Despite the accidents and norms involved in riding motorcycles, I bought my electric scooter just last year. Now, I not only drive around the island but also through Cebu City. I learned how to drive in between cars and other hacks for driving in the city just like how Angkas drivers do.

To me being an autodidact is quite rewarding, I went from noob to confident rider and knowing that somehow when I drive a motorcycle men will turn their heads and think:

” She can definitely drive.”

I am indirectly changing norms that motorcycles are just for men and encouraging more women to do the same.

In the end, you can basically learn and change anything in this world with the right motivation and a whole lot of grit.

What have you pushed yourself to learn or change recently?

5 Changes That Would Make Travelling Around The Philippines More Fun

“It’s more fun in the Philippines” is over and now it is “Bring A Friend”.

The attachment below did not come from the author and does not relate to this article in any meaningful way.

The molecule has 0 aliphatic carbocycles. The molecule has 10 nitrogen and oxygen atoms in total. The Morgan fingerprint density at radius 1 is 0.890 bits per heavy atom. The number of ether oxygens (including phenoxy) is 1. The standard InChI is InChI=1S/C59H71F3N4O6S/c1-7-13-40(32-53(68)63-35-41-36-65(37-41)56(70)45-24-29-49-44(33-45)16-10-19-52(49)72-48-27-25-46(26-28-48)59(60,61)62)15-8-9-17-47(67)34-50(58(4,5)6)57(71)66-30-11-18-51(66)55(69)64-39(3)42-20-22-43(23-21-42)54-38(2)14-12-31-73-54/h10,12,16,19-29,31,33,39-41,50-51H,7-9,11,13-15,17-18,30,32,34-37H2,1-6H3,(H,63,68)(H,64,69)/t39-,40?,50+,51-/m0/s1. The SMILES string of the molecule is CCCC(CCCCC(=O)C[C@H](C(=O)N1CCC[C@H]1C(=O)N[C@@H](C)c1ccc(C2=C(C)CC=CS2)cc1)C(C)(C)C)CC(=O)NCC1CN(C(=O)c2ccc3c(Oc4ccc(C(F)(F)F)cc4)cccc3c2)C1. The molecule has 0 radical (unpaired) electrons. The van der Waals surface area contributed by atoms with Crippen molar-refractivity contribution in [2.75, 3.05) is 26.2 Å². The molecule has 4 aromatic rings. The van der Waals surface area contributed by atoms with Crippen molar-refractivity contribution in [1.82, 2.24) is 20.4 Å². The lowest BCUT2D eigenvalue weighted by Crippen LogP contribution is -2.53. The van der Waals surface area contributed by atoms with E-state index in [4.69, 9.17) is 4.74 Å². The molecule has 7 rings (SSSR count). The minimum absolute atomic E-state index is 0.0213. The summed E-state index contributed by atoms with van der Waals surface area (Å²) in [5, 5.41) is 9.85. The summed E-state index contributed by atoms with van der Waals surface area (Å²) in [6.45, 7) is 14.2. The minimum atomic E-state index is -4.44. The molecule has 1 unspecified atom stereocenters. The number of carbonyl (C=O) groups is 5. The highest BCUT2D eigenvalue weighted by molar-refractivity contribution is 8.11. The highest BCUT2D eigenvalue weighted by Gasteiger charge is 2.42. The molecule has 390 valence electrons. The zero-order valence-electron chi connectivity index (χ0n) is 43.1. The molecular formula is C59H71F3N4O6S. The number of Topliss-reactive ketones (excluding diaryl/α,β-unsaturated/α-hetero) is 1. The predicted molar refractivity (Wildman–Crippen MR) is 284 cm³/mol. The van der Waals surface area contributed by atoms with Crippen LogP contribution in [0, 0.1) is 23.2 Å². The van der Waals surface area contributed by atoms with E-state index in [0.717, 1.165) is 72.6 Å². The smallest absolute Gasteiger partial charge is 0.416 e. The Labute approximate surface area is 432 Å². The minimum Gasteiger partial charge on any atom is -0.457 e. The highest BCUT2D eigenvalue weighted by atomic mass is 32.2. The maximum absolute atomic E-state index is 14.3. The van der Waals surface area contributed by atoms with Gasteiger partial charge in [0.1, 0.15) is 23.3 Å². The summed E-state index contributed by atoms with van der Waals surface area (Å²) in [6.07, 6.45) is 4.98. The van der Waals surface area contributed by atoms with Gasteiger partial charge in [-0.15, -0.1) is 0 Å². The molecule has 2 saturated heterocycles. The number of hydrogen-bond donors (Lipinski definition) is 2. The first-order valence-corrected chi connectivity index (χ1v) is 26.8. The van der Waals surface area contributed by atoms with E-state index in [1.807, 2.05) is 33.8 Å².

Couple of years ago, I came across an article where it said that the Philippines is one of the least preferred country to travel in South-east Asia and honestly I was not surprised. Although being known for typhoon and crazy rebels, we have not really challenged our fellow Southeast Asian countries which are doing well in tourism. We are barely even a quarter to the number of visitors Thailand receives in a year and quite a far cry from Vietnam or Malaysia.

Sometimes I wonder why but being an active Couchsurfer and having foreign friends opened my eyes about the existing problems our country have and should work on to become a better tourist destination. I started this list couple of years ago in my old blog in frustration and decided to update it (still with frustration).